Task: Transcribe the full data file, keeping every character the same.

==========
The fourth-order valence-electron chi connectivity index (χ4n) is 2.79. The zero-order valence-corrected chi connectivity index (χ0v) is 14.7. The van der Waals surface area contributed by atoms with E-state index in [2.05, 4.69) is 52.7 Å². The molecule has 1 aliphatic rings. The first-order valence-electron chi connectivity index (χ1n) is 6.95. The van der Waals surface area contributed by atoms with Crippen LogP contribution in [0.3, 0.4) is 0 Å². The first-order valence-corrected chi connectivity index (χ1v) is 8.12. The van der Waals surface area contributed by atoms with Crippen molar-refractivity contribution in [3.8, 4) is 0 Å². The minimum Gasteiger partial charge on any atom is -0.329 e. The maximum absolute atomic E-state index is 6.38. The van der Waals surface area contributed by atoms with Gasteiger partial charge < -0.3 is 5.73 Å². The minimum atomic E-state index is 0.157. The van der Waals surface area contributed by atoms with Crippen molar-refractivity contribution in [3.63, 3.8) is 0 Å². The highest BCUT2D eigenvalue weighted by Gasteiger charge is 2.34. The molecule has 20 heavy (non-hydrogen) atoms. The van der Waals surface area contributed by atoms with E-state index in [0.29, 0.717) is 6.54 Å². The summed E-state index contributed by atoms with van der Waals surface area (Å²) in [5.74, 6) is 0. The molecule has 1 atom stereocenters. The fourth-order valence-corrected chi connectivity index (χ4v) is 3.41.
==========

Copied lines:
The fourth-order valence-electron chi connectivity index (χ4n) is 2.79. The zero-order valence-corrected chi connectivity index (χ0v) is 14.7. The van der Waals surface area contributed by atoms with E-state index in [2.05, 4.69) is 52.7 Å². The molecule has 1 aliphatic rings. The first-order valence-electron chi connectivity index (χ1n) is 6.95. The van der Waals surface area contributed by atoms with Crippen LogP contribution in [0.3, 0.4) is 0 Å². The first-order valence-corrected chi connectivity index (χ1v) is 8.12. The van der Waals surface area contributed by atoms with Crippen molar-refractivity contribution in [3.8, 4) is 0 Å². The minimum Gasteiger partial charge on any atom is -0.329 e. The maximum absolute atomic E-state index is 6.38. The van der Waals surface area contributed by atoms with Gasteiger partial charge < -0.3 is 5.73 Å². The minimum atomic E-state index is 0.157. The van der Waals surface area contributed by atoms with Crippen molar-refractivity contribution in [3.63, 3.8) is 0 Å². The highest BCUT2D eigenvalue weighted by Gasteiger charge is 2.34. The molecule has 20 heavy (non-hydrogen) atoms. The van der Waals surface area contributed by atoms with E-state index in [0.29, 0.717) is 6.54 Å². The summed E-state index contributed by atoms with van der Waals surface area (Å²) in [5.74, 6) is 0. The molecule has 1 atom stereocenters. The fourth-order valence-corrected chi connectivity index (χ4v) is 3.41.